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This award was established by the Joint Policy Board for Mathematics (JPBM) in 1988 to reward and encourage communicators who, on a sustained basis, bring mathematical ideas and information to nonmathematical audiences. Both mathematicians and non-mathematicians are eligible. Currently, the $1,000 award is made annually. JPBM is a collaborative effort of the American Mathematical Society, the Mathematical Association of America, the American Statistical Association, and the Society for Industrial and Applied Mathematics.

**Nate Silver**

His books and website have helped the public better understand the world through sound and innovative use of statistics and extraordinarly lucid explanations of his work.

**Danica McKellar**

Her books, blog, and public appearances have encouraged countless middle and high school students, especially girls, to be more interested in mathematics.

**John Allen Paulos**

For books, columns, reviews, speeches, and editorials that have for more than twenty-ﬁve years brought mathematically informed ideas, information, opinion, and humor to a broad nonspecialist audience.

**Dana Mackenzie**

For producing a remarkably broad and deep body of writing for experts and nonexperts alike.

**Nicolas Falacci and Cheryl Heuton**

For their positive portrayal of the power and fun of mathematics through their hit TV series, *Numb3rs*.

**Marcus du Sautoy**

For complementing his love of mathematical discovery with a passion for communicating mathematics to a broad public.

**George Csicsery**

For communicating the beauty and fascination of mathematics and the passion of those who pursue it.

**Carl Bialik**

For increasing the public's understanding of mathematical concepts.

**Steven H. Strogatz**

For making a consistent effort to reach out to a wider audience.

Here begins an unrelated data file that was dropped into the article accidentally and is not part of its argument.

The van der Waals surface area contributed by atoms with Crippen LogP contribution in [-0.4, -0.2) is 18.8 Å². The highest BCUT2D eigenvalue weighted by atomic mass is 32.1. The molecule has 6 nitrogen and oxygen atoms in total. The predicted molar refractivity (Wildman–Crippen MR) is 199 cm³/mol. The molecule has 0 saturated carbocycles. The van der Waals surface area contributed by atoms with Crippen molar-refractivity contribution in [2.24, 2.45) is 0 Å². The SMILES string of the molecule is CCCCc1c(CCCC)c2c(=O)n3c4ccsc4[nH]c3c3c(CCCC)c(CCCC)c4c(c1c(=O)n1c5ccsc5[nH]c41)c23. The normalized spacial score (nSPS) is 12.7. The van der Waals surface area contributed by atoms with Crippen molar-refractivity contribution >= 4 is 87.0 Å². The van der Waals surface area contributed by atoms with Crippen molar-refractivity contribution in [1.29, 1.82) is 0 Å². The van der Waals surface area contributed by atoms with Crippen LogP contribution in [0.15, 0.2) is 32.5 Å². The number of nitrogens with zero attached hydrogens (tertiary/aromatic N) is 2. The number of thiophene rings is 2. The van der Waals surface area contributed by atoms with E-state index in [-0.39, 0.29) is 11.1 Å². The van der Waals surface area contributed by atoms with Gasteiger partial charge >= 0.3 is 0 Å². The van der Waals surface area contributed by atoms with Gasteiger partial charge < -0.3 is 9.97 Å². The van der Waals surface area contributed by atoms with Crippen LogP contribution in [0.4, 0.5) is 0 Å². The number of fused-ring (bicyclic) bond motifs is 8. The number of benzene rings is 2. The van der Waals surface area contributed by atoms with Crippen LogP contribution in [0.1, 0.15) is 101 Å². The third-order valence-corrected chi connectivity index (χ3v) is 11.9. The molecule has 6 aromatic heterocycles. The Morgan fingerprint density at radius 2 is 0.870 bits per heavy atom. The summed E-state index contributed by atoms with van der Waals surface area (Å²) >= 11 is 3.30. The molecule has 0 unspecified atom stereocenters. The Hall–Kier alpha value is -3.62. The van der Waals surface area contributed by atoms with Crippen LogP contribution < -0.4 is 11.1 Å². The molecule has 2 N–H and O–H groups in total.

**Roger Penrose**

For the discovery of Penrose tilings, which have captured the public’s imagination, and for an extraordinary series of books that brought the subject of consciousness to the public in mathematical terms.

**Barry Cipra**

For writing about mathematics of every kind—from the most abstract to the most applied—for nearly twenty years. His lucid explanations of complicated ideas at the frontiers of research have appeared in dozens of articles in newspapers, magazines, and books.

No award was presented for this year.

**Robert Osserman**

For being an erudite spokesman for mathematics, communicating its charm and excitement to thousands of people from all walks of life.

**Helaman and Claire Ferguson**

For dazzling the mathematical community and a far wider public with exquisite sculptures embodying mathematical ideas, along with artful and accessible essays and lectures elucidating the mathematical concepts.

**Keith J. Devlin**

For his many contributions to public understanding of mathematics through great numbers of radio and television appearances; public talks; books; and articles in magazines, newsletters, newspapers, journals, and online.

**Sylvia Nasar**

For *A Beautiful Mind*, her biography of John Forbes Nash, Jr.

**Ian Stewart**

For communicating the excitement of science and mathematics to millions of people around the world for more than twenty years. Also a "Special Communications Award" to **John Lynch** and **Simon Singh** for their exceptional contributions to public understanding of mathematics through their documentary on Andrew Wiles and the Fermat Conjecture, entitled *Fermat's Last Theorem* (shown on NOVA as *The Proof*).

**Constance Reid**

For writing about mathematics with grace, knowledge, skill, and clarity.

**Philip J. Davis**

For being a prolific communicator of mathematics to the general public.

**Gina Kolata**

For consistently giving outstanding coverage to many of the most exciting breakthroughs in mathematics and computer science over the past twenty years.

**Martin Gardner**

For authoring numerous books and articles about mathematics, including his long-running *Scientific American *column, "Mathematical Games," and his books, *Fads and Fallacies in the Name of Science *and *Mathematical Carnival*.

**Joel Schneider**

For "Square One TV."

**Ivars Peterson**

For exceptional skill in communicating mathematics to the general public over the last decade.

**Hugh Whitemore**

For contributions to communicating mathematics to the public in his play, *Breaking the Code*, which chronicles the brilliant but troubled life of the British mathematician Alan Turing.

**James Gleick**

For sustained and outstanding contributions in communicating mathematics to the general public.